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Red light cameras still going away, but speed radars may stay in Phoenix

(KTAR News Photo)

PHOENIX — One last push from the Phoenix Police Department and city staff failed to keep red light cameras beyond their sunset on New Year’s Eve.

The City Council’s subcommittee on Public Safety and Justice stopped a recommendation from staff in the city manager’s office from extending the contract for the cameras to April 30, 2020.

But that same contract includes speed radar vans in school zones.

The cameras don’t cover all directions in an intersection.

“But in the direction that the camera does cover, we realized a 57% reduction in red light-running crashes in that direction of travel over a six-year period,” said Mike Kurtenbach, executive assistant police chief.

Councilwoman Thelda Williams again on Wednesday argued for keeping the cameras that generate traffic citations. She was in the minority of a 5-4 vote in November to end the contract.

Vice Mayor Betty Guardado, and Councilmen Michael Nowakowski and Carlos Garcia — who round out the subcommittee with Williams — upheld their opposition to the camera without knowing the logic for where they’re placed.

“Help us understand why we’re spending these tax dollars and trying to save lives,” Nowakowski told staff. “Are they really saving lives?

“We just asked our staff about the ten most dangerous intersections, and not one red (light) camera is there.”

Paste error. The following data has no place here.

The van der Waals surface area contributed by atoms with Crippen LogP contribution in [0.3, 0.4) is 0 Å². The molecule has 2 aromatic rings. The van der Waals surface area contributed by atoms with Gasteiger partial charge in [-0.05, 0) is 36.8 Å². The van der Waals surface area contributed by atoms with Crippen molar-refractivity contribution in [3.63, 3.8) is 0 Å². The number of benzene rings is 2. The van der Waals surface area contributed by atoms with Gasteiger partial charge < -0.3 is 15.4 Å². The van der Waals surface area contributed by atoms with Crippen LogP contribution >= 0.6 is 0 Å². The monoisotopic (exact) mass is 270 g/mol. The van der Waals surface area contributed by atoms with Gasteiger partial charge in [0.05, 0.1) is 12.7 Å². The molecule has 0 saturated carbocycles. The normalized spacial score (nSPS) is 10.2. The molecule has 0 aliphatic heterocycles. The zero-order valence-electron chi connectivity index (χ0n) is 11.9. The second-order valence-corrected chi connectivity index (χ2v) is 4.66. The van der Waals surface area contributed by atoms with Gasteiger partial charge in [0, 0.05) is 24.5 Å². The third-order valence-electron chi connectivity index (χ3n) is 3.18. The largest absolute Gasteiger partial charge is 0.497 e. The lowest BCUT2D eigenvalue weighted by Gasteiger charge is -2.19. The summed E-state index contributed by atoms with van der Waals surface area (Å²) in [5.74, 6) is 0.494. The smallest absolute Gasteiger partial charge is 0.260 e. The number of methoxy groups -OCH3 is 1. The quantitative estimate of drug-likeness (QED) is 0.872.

Garcia insisted he does not oppose public safety, but rather police citations and resulting traffic school classes for which his constituents must pay.

“My issues are particularly with the entire industry that’s been created that are taking advantage of people that are of low income,” he said.

Now, city staff and police have until Wednesday to produce data warranting a new or modified contract for speed radar vans in school zones.

Vice Mayor Betty Guardado wants to keep those.

“I have two young children,” she said. “I think we also need to look a little bit more to pedestrian safety.”

But the speed radar vans could go away with the red light cameras on Dec. 31, if the city cannot craft a new contract with their operator to separate them.

Data from Phoenix police and city staff show crashes, injuries and deaths dropped more than 30% between 2014 and 2018 at the 12 intersections that have red light cameras. They also generate $1.3 million from citations each year.

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